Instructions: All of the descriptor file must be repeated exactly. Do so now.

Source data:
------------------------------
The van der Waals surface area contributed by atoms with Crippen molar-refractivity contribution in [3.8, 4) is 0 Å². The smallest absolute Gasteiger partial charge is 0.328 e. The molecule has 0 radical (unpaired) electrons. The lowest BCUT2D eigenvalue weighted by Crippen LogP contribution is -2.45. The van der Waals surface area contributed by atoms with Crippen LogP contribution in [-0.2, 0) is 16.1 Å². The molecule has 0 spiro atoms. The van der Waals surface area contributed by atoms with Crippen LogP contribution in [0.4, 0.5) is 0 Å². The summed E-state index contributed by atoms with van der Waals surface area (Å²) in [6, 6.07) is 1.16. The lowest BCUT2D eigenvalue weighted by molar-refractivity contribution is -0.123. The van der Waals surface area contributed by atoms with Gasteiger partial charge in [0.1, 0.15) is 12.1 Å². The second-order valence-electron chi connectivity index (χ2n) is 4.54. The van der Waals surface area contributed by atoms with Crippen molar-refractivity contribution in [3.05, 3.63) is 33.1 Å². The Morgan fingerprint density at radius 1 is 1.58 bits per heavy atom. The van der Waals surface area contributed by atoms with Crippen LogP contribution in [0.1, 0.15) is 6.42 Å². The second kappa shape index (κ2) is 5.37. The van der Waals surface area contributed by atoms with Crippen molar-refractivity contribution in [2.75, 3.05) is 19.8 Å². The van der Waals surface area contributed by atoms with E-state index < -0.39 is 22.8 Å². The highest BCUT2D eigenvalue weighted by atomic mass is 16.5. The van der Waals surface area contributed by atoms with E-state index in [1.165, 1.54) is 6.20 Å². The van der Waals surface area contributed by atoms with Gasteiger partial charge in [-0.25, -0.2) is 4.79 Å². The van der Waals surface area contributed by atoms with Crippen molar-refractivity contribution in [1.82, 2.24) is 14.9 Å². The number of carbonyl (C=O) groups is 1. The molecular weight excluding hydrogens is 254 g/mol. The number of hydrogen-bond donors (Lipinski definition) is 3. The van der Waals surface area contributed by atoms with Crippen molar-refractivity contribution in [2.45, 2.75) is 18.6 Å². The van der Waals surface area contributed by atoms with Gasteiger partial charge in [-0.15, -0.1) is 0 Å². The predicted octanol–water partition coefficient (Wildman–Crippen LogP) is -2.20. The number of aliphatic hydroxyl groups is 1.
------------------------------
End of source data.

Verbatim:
The van der Waals surface area contributed by atoms with Crippen molar-refractivity contribution in [3.8, 4) is 0 Å². The smallest absolute Gasteiger partial charge is 0.328 e. The molecule has 0 radical (unpaired) electrons. The lowest BCUT2D eigenvalue weighted by Crippen LogP contribution is -2.45. The van der Waals surface area contributed by atoms with Crippen LogP contribution in [-0.2, 0) is 16.1 Å². The molecule has 0 spiro atoms. The van der Waals surface area contributed by atoms with Crippen LogP contribution in [0.4, 0.5) is 0 Å². The summed E-state index contributed by atoms with van der Waals surface area (Å²) in [6, 6.07) is 1.16. The lowest BCUT2D eigenvalue weighted by molar-refractivity contribution is -0.123. The van der Waals surface area contributed by atoms with Gasteiger partial charge in [0.1, 0.15) is 12.1 Å². The second-order valence-electron chi connectivity index (χ2n) is 4.54. The van der Waals surface area contributed by atoms with Crippen molar-refractivity contribution in [3.05, 3.63) is 33.1 Å². The Morgan fingerprint density at radius 1 is 1.58 bits per heavy atom. The van der Waals surface area contributed by atoms with Crippen LogP contribution in [0.1, 0.15) is 6.42 Å². The second kappa shape index (κ2) is 5.37. The van der Waals surface area contributed by atoms with Crippen molar-refractivity contribution in [2.75, 3.05) is 19.8 Å². The van der Waals surface area contributed by atoms with E-state index < -0.39 is 22.8 Å². The highest BCUT2D eigenvalue weighted by atomic mass is 16.5. The van der Waals surface area contributed by atoms with E-state index in [1.165, 1.54) is 6.20 Å². The van der Waals surface area contributed by atoms with Gasteiger partial charge in [-0.25, -0.2) is 4.79 Å². The van der Waals surface area contributed by atoms with Crippen molar-refractivity contribution in [1.82, 2.24) is 14.9 Å². The number of carbonyl (C=O) groups is 1. The molecular weight excluding hydrogens is 254 g/mol. The number of hydrogen-bond donors (Lipinski definition) is 3. The van der Waals surface area contributed by atoms with Crippen molar-refractivity contribution in [2.45, 2.75) is 18.6 Å². The van der Waals surface area contributed by atoms with Gasteiger partial charge in [-0.15, -0.1) is 0 Å². The predicted octanol–water partition coefficient (Wildman–Crippen LogP) is -2.20. The number of aliphatic hydroxyl groups is 1.